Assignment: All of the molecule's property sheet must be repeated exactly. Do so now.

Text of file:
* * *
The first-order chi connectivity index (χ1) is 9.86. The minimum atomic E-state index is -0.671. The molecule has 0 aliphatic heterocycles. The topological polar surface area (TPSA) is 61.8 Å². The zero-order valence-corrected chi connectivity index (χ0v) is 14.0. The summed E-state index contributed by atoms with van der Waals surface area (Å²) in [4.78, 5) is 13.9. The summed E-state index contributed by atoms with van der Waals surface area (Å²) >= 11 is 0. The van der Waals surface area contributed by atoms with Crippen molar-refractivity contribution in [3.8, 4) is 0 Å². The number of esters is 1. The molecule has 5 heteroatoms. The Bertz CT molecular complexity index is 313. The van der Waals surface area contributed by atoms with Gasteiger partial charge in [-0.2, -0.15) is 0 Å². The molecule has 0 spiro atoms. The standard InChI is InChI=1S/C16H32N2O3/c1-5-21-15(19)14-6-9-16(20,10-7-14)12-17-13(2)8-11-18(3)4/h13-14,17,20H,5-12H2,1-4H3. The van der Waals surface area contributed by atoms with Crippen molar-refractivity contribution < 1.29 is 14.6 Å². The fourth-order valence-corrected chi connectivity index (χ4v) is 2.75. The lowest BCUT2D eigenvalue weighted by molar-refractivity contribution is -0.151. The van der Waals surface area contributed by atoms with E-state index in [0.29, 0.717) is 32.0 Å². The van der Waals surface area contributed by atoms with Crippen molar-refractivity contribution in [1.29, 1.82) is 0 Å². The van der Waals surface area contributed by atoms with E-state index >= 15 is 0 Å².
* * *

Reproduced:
The first-order chi connectivity index (χ1) is 9.86. The minimum atomic E-state index is -0.671. The molecule has 0 aliphatic heterocycles. The topological polar surface area (TPSA) is 61.8 Å². The zero-order valence-corrected chi connectivity index (χ0v) is 14.0. The summed E-state index contributed by atoms with van der Waals surface area (Å²) in [4.78, 5) is 13.9. The summed E-state index contributed by atoms with van der Waals surface area (Å²) >= 11 is 0. The van der Waals surface area contributed by atoms with Crippen molar-refractivity contribution in [3.8, 4) is 0 Å². The number of esters is 1. The molecule has 5 heteroatoms. The Bertz CT molecular complexity index is 313. The van der Waals surface area contributed by atoms with Gasteiger partial charge in [-0.2, -0.15) is 0 Å². The molecule has 0 spiro atoms. The standard InChI is InChI=1S/C16H32N2O3/c1-5-21-15(19)14-6-9-16(20,10-7-14)12-17-13(2)8-11-18(3)4/h13-14,17,20H,5-12H2,1-4H3. The van der Waals surface area contributed by atoms with Crippen molar-refractivity contribution < 1.29 is 14.6 Å². The fourth-order valence-corrected chi connectivity index (χ4v) is 2.75. The lowest BCUT2D eigenvalue weighted by molar-refractivity contribution is -0.151. The van der Waals surface area contributed by atoms with E-state index in [0.29, 0.717) is 32.0 Å². The van der Waals surface area contributed by atoms with Crippen molar-refractivity contribution in [1.29, 1.82) is 0 Å². The van der Waals surface area contributed by atoms with E-state index >= 15 is 0 Å².